Saturday, January 7, 2012

Random 4 a.m. thoughts on Welsh literature

Welsh-language literature seems to be an old man in a care home. Occasionally there are flashes of lucidity (Owen Martell), but for the most part it just sits there: drooling on itself, repeating the same wearied themes, rambling incoherently about a past so mis-remembered that it never was, coughing up phlegm and ruminating it like a cow chewing cud.

The nurses dress him in loud shirts from time to time and celebrate him annually with mylar and plastic and simplistically structured songs but if you sit and look at the old man you see he's hardly there, despite lively attempts to make it appear otherwise. And if you look at him honestly you start to feel deeply sad and wonder whether perhaps the least-embarrassing thing to do would be to simply shut off the machines. Stop pouring so many resources into this thing that isn't and will never be.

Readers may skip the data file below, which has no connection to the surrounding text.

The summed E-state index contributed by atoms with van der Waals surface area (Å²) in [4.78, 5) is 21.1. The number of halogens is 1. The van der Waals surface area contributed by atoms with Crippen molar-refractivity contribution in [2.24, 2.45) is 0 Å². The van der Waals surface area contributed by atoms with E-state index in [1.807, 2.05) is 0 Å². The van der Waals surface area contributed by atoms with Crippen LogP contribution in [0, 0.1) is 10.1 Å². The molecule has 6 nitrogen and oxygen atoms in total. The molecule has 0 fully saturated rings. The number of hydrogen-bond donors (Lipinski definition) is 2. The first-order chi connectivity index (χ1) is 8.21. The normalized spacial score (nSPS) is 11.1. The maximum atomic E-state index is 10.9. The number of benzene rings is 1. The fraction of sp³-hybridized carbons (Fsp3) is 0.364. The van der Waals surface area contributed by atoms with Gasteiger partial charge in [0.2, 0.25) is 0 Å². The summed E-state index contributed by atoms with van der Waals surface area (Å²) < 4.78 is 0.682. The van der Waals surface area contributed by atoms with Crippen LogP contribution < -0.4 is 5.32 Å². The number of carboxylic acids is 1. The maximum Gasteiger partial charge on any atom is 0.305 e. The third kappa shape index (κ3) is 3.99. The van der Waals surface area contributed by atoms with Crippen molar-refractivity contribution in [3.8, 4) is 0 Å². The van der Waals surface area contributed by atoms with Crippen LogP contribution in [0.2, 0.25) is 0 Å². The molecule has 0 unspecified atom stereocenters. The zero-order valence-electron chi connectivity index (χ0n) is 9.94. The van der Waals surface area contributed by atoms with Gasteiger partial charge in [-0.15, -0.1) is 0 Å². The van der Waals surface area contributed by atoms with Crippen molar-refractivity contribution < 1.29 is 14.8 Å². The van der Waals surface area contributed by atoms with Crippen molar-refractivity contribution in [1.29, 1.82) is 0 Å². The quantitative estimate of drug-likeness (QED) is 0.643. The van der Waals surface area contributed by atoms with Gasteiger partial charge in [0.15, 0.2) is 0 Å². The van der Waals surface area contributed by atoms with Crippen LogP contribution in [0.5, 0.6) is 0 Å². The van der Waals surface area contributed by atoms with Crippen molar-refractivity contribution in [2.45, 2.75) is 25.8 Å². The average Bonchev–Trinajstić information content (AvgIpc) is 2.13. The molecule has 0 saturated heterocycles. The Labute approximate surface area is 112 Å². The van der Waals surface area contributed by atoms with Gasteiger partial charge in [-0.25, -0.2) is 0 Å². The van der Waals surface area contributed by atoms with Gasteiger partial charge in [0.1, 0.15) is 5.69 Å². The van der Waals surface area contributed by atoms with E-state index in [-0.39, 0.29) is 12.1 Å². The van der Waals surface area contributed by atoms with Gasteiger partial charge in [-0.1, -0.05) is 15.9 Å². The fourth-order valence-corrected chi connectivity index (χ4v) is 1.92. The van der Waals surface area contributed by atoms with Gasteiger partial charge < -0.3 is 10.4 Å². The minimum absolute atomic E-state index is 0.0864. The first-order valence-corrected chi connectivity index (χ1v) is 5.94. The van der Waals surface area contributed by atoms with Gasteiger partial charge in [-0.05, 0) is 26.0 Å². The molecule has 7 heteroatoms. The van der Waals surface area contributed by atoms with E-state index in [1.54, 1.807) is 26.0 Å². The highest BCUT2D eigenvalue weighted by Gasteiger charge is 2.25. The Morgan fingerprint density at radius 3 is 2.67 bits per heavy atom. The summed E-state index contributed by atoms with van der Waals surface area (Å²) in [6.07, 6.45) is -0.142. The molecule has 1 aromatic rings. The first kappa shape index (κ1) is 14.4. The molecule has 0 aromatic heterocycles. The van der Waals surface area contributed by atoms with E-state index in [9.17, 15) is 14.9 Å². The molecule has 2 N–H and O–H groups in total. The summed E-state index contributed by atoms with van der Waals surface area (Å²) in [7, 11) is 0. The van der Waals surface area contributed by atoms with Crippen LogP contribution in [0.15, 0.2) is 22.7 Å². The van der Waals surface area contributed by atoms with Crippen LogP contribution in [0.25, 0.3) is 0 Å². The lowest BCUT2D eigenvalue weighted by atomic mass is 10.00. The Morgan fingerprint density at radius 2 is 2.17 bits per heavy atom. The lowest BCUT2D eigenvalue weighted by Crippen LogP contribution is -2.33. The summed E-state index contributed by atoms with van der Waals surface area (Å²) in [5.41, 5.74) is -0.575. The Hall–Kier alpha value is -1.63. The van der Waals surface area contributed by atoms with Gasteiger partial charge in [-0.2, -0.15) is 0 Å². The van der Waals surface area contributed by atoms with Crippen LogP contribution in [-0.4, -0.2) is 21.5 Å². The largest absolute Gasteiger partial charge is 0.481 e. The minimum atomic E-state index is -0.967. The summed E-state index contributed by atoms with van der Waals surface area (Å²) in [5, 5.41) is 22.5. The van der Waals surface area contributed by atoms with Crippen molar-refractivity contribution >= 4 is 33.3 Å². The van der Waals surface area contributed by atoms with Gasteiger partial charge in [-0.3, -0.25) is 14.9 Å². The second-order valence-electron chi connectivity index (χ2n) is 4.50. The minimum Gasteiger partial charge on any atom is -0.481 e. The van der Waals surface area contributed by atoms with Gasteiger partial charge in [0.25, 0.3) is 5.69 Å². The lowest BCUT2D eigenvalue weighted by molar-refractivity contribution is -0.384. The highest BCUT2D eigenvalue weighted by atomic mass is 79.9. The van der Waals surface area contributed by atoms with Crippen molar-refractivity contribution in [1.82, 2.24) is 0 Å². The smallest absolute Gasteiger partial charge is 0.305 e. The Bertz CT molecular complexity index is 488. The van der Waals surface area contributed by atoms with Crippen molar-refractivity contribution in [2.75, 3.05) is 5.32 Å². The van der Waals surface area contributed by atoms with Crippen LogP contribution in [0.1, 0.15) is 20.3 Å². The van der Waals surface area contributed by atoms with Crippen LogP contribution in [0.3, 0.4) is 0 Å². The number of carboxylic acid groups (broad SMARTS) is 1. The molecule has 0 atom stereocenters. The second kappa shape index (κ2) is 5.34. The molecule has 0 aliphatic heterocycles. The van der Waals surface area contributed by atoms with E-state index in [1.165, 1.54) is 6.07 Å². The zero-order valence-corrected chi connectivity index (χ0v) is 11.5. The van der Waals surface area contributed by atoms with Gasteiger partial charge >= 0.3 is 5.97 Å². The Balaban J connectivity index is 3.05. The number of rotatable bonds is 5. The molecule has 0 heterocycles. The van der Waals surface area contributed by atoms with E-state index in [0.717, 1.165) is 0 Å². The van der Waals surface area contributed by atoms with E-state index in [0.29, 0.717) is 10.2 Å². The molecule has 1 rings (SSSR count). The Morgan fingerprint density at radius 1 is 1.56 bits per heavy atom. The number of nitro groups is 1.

That's a hard decision to make. To think it seems cruel, feels like betrayal. But is it right to keep a man alive simply because you don't want to put his nurses out of work?

1 comment:

DSO said...

Well, I'm reading the 2011 novel Yn y Tŷ Hwn, by Sian Northey, and I wouldn't say that anything about it feels old-fashioned or worn. The style and tone remind me of Wallace Stegner, and that's a compliment.